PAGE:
Lydia's story

Lydia's story


Lydia shares her story about growing up in foster care

Lydia is now an adult but has kindly shared her story about growing up in foster care.

Lydia says...

I was around six years old when I was taken into care. My dad had left when I was little, and my mum had been poorly for a long time. She was an alcoholic, so my early childhood was very chaotic, there was always something going wrong.

I remember that my aunty, my mum’s sister, was often the one who sorted things out. If I didn’t know who would be taking care of me for a night or if I needed picking up from school or from a police station, she would be there.

I remember having lots of conversations with adults; how would I feel about going to live with my aunty and uncle.

It’s hard when you’re a child and faced with that situation because you do really love your mum and dad. But I knew I didn’t want to live in that horrible chaos anymore.

I still remember the day when I was asked to get my things together and I moved. My grandad, who lived nearby, was very upset that my mum couldn’t take care of me anymore.

I know that if a young person goes to live with a family member, it can sometimes cause problems within the family, but my family were mostly ok with it. Because my aunty was my mum’s sister, she wanted to help her too, so she would go to lengths to make sure I saw my mum and her side of the family whenever I could.

I always appreciated that my aunty and uncle never saw me as ‘their child’. They were always mindful of the fact that I had loyalty to my mum, and they were respectful of my mum’s feelings too, they would consult her if they wanted to take me on holiday for example.

At first it was very traumatic to be living somewhere else. I cried a lot especially at nighttime.

My mum passed away when I was 13, which was really sad for all of us, as she’d been a really successful person at one time and still had so much to give in life. But after that I did start to feel more settled at my aunty’s; I started to see it as my home.

When I look back my aunty put in so much time and effort for me and for my mum too when she was alive. She had a daughter of her own who was four years older than me, and my cousin had different interests to me, but my aunty would always make sure I could do the activities I wanted to do. She took me to the theatre, which I loved, and always made sure I could go to clubs and activities, as well as running her own business.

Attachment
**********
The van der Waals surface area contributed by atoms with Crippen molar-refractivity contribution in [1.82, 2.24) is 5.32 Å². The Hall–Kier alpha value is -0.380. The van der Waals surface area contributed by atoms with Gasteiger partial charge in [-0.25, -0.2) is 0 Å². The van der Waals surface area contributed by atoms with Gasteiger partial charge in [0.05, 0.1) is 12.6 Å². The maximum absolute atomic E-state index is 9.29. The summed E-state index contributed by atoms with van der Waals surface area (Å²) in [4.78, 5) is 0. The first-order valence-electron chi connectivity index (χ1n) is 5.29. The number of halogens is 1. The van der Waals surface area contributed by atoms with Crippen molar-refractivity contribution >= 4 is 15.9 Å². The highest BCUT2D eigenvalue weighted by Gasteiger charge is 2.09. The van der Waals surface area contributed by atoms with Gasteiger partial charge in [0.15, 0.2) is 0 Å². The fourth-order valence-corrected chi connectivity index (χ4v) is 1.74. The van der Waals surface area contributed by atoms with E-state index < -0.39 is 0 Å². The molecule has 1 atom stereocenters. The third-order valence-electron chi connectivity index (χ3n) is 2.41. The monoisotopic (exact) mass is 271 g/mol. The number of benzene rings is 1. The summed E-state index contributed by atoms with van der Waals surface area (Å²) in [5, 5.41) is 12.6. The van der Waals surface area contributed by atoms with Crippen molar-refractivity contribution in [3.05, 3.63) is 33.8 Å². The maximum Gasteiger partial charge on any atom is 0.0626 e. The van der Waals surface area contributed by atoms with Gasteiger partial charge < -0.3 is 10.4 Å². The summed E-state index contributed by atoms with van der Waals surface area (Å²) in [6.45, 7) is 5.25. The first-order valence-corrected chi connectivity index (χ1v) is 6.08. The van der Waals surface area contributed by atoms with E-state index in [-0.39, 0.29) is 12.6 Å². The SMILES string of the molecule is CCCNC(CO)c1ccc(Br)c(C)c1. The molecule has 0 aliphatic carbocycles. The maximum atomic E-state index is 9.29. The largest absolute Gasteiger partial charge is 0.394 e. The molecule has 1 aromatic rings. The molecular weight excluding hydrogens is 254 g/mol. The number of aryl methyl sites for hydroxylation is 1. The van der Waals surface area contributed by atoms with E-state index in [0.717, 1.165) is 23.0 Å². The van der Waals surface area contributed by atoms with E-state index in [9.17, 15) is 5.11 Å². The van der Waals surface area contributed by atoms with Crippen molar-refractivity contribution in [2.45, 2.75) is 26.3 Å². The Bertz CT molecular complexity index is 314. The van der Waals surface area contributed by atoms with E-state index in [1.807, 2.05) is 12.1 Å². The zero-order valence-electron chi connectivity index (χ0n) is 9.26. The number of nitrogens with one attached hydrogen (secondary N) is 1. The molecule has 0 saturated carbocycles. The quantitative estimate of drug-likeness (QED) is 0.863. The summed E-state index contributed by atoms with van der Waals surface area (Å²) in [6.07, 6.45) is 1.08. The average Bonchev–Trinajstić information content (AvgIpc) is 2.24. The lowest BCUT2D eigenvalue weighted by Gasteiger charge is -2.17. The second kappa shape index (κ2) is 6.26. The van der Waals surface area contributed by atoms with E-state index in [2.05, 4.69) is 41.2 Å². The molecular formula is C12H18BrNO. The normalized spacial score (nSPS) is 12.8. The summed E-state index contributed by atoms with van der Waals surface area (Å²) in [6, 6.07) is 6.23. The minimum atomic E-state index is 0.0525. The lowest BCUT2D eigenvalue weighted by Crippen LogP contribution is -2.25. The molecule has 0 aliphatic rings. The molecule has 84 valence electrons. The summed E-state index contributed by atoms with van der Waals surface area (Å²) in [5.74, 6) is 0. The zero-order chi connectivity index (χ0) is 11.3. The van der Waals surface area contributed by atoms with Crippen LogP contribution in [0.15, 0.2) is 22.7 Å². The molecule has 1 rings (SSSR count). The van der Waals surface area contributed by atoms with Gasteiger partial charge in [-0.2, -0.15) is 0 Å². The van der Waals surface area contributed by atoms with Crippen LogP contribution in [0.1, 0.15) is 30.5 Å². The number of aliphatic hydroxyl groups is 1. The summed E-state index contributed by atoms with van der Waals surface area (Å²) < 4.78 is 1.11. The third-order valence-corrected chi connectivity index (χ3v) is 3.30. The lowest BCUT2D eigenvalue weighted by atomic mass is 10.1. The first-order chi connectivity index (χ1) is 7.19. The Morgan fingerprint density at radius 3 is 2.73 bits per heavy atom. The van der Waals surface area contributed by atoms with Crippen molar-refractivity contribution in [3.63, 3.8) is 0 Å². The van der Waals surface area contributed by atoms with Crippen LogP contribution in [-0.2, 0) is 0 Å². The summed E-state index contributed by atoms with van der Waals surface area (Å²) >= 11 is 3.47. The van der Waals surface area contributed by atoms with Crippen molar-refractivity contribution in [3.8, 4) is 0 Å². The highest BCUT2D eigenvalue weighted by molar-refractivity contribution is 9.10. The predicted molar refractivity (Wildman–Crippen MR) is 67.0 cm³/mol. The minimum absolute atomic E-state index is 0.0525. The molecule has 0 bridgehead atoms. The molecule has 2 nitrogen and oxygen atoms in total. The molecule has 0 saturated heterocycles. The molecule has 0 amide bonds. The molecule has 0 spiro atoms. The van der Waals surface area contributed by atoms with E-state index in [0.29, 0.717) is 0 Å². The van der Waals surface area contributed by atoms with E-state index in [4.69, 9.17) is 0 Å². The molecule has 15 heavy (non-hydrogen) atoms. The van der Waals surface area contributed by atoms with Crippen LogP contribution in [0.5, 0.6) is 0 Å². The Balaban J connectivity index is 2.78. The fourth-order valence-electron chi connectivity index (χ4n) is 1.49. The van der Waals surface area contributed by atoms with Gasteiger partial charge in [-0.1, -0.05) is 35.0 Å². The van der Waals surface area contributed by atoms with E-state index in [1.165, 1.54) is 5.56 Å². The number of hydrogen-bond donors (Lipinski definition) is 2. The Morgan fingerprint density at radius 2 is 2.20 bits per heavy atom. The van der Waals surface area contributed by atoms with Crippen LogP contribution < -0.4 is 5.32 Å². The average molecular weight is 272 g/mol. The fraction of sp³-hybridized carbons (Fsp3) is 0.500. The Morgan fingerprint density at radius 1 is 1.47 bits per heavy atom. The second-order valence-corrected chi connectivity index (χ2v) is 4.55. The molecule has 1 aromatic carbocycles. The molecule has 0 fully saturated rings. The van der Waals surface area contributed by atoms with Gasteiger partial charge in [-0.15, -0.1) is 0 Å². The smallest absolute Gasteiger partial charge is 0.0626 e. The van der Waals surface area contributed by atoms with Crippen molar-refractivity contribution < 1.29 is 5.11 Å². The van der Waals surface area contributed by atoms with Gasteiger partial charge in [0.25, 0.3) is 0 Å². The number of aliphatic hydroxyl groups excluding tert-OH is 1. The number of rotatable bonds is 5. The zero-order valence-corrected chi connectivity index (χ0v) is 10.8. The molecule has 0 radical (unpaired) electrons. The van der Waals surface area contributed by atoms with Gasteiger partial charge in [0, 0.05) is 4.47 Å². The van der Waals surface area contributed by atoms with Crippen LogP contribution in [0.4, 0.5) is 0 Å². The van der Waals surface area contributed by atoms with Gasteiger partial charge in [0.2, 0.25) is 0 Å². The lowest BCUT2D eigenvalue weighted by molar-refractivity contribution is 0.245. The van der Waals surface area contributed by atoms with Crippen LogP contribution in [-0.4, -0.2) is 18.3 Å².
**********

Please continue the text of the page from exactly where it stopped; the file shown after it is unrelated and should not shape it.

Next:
I’ll never disregard what my aunty did for me, it still means everything to me. I went on to go to university and gained a degree in criminology and psychology and then a masters in forensic psychology. I now work in children’s services and I’m studying for a social work apprenticeship.

I know I wouldn’t be where I am today without my aunty’s commitment and enthusiasm.

There are so many times when I know I must have been a difficult young person to live with and when she could have said that she couldn’t do it anymore and I would have had to go and live with another foster family. But she stuck by me and helped to give me a stable home.

It can be hard to be a cared for child. I always felt different. I remember very clearly being in an assembly in my first year of high school and being given a certificate for having 100% attendance. I was so excited about the certificate and the achievement.

But at the end of the assembly the headteacher asked me in front of everybody to stay behind because I had to have my PEP meeting (a personal education plan meeting that cared for young people have) and I felt completely deflated.

I actually work with cared for children now as part of my role and I do think that my childhood experiences have given me an edge, even compared to my highly skilled colleagues. I’ve never forgotten how difficult it can be, so I completely empathise with them, and I think they appreciate being able to talk to someone who understands their situation from first-hand experience.

My main message to cared for children is to try and remember that now is only now, it won’t last, it’s not forever. Look to the future and take little steps to improve things for yourself. Tap into all the support that’s offered to you and you will flourish.

To foster carers or to anyone who’s thinking about being a foster carer, I would say, you can have such an important role in a young person’s life.

Foster care is not, ‘taking the young person away from their families’, it’s keeping them safe and helping them to manage the situation they are in, between their old life and their new one.

You’ll never be able to take all the bad things of the past away, but you can help them to find the right direction in life for the future.

If you are interested in finding out more about fostering in Wigan, complete our online enquiry form or call 01942 487200.

Posted on Monday 25th September 2023

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